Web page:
Barely out of his teens, Mark is already facing some of life’s biggest challenges. Having been dealt devastatingly bad hands in quick succession, he is left to pick up the pieces, in a world he is not quite ready for. Thomas Weatherall’s Blue is a work of fiction, but its explorations of despair feel exhaustive and authentic. There is a beauty in his rhythmic arrangement of words, that keeps the darkness from becoming alienating, along with a wistful humour that gently endears. As is perhaps typical of young writing, Blue may not always be sufficiently insightful, but its ability to convey poignancy is unequivocal.

Directed by Deborah Brown, the staging is tender and immediate, consistently intimate in its rendering of a contemplative one-man show. Set design by Cris Baldwin and Jacob Nash evokes a glacial edge, mesmerising with its intricate detailing of surfaces, and effective at transporting us to the oceanic settings that play an important part of the storytelling. David Bergman’s video work is projected onto the entirely white vista, for breathtaking visual transformations that move us beyond the capacity of words. Lights by Chloe Ogilvie are soft and sensitive, helping us connect with the undulating melancholy of the piece. Wil Hughes’ minimal sound design too, is delicate in its efforts to enhance the efficacy of the words we hear.

As performer, Weatherall’s disarming charm lures us into the deeply introspective monologue, to participate in Blue‘s solemn ruminations about the nature of love and loss. Weatherall’s knack for naturalism makes convincing everything that he presents. His ability to inhabit Mark’s intense emotions is compelling, proving successful at drawing sympathy for the character’s very unfortunate circumstances.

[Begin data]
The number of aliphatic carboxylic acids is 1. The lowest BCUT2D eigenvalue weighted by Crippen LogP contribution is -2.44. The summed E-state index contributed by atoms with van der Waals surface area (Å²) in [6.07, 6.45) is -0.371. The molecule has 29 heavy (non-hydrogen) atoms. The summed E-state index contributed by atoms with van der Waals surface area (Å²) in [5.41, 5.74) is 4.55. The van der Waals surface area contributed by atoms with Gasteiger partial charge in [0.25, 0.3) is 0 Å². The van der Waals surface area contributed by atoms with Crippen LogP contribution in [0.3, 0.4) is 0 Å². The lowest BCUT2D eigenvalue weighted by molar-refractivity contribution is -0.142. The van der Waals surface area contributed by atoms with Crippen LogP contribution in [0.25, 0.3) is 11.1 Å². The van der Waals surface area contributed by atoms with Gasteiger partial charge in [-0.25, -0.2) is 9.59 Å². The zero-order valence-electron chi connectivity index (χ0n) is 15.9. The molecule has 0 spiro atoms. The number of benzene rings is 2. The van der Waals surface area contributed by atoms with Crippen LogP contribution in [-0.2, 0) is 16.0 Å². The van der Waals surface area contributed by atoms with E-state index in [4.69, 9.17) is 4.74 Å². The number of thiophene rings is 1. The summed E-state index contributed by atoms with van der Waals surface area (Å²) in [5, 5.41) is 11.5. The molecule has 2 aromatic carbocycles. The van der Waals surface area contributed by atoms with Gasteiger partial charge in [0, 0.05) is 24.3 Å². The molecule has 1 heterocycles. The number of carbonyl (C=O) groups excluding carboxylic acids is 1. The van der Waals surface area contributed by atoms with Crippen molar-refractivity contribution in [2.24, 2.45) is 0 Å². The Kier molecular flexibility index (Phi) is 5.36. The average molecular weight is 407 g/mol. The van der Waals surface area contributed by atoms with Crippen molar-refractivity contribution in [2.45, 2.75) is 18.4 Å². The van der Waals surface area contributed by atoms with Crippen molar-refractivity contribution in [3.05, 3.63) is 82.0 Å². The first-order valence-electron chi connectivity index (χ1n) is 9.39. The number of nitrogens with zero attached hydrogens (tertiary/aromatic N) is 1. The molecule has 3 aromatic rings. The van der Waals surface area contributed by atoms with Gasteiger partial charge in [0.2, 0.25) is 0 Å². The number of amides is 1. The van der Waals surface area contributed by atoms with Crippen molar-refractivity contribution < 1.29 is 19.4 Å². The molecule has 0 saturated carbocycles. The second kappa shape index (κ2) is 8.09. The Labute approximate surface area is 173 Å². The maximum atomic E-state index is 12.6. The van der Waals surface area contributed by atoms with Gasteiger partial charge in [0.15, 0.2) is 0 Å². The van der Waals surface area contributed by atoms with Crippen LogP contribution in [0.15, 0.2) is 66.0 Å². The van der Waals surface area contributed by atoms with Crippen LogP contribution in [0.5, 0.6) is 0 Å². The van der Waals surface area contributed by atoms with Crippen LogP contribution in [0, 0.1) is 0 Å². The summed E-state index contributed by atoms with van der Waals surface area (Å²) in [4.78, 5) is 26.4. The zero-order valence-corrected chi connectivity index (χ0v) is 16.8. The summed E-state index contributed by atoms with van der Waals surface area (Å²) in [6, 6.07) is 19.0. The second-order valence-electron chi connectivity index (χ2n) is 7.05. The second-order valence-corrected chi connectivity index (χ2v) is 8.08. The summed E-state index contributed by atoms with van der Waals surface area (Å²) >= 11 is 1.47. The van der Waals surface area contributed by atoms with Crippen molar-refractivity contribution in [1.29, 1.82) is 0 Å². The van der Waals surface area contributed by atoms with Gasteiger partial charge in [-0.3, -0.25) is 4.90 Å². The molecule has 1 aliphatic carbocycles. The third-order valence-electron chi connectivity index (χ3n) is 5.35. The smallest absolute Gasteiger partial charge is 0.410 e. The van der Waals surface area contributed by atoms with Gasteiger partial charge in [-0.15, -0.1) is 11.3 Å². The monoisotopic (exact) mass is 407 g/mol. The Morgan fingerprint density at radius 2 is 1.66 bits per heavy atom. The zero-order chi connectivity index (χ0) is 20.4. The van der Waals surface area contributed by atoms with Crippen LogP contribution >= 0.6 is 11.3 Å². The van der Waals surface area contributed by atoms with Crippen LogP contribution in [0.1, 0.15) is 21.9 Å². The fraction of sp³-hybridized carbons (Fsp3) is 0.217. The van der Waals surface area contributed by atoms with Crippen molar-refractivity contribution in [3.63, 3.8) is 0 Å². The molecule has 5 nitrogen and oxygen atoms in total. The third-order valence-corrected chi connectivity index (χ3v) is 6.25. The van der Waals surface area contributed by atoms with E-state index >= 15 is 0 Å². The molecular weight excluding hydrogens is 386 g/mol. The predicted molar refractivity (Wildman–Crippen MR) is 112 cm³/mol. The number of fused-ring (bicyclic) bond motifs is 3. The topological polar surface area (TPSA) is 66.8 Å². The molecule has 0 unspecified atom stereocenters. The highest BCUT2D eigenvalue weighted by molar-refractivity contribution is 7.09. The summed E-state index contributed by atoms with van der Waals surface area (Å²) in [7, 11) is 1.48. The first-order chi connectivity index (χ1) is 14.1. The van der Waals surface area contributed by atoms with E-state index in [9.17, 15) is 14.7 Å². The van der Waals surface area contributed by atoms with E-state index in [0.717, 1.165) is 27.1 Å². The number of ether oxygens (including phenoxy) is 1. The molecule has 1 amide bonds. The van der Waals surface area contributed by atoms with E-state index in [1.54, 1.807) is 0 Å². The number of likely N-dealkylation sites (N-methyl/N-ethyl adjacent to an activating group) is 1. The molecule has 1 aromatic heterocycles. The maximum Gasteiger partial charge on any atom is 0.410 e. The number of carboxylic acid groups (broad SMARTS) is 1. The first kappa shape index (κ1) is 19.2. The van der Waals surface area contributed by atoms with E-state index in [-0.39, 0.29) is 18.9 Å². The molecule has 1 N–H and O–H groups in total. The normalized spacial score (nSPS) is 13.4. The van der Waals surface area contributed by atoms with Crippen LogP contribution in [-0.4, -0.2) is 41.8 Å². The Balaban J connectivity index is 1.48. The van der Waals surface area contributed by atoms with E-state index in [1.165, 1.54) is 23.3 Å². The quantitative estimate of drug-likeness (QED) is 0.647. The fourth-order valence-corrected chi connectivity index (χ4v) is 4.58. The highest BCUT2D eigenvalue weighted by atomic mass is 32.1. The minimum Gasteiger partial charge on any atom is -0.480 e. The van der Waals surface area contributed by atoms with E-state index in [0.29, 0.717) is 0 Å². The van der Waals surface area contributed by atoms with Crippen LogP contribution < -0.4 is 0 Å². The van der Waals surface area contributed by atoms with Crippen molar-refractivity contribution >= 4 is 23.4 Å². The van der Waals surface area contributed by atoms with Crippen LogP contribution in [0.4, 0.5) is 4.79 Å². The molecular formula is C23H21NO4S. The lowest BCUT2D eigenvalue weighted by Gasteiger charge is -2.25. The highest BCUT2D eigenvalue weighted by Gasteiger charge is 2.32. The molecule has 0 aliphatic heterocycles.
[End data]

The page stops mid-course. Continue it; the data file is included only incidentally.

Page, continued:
Blue showcases a new era of masculinity, one that feels radically different from all preceding generations. It is unafraid of what it feels, and refuses to be humiliated for honouring truth and emotion. It disregards pretences of power, seeking instead genuine manifestations of strength. It values vulnerability, and understands human fallibility to be natural and necessary, in attaining improved lives, for the individual as well as for communities. When men stop denying the sadness that will always figure in being human, they can perhaps chart a new course, by first identifying what it is, that they really need, to make this existence truly fulfilling.

www.belvoir.com.au

Review: Urinetown (Hayes Theatre)

Venue: Hayes Theatre Co (Potts Point NSW), 13 Jan – 5 Feb, 2023
Book and Lyrics: Greg Kotis
Music and Lyrics: Mark Hollman
Director: Ylaria Rogers
Cast: Artemis Alfonzetti, Dani Caruso, Joe Dinn, Deanna Farnell, Max Gambale, Joel Horwood, Tom Kelly, Kira Leiva, Barbra Toparis, Petronella Van Tienen, Benoit Vari, Karen Vickery, Natasha Vickery
Images by Phil Erbacher

Theatre review

Somewhere in America, in a dystopian future, to go toilet has become a commodified privilege. Urinetown, the 2001 musical by Mark Hollman and Greg Kotis, tells a story about an economic system that allows the top 1%  to insist on us paying for everything, and receiving incommensurate returns. The vast majority thus becomes increasingly disadvantaged, finding themselves to be mere cattle, constantly scrounging for the benefit of those who claim to be owners of every resource. In Hollman and Kotis’ fantasy, a revolt eventuates. The conclusion however, is not quite as predictable.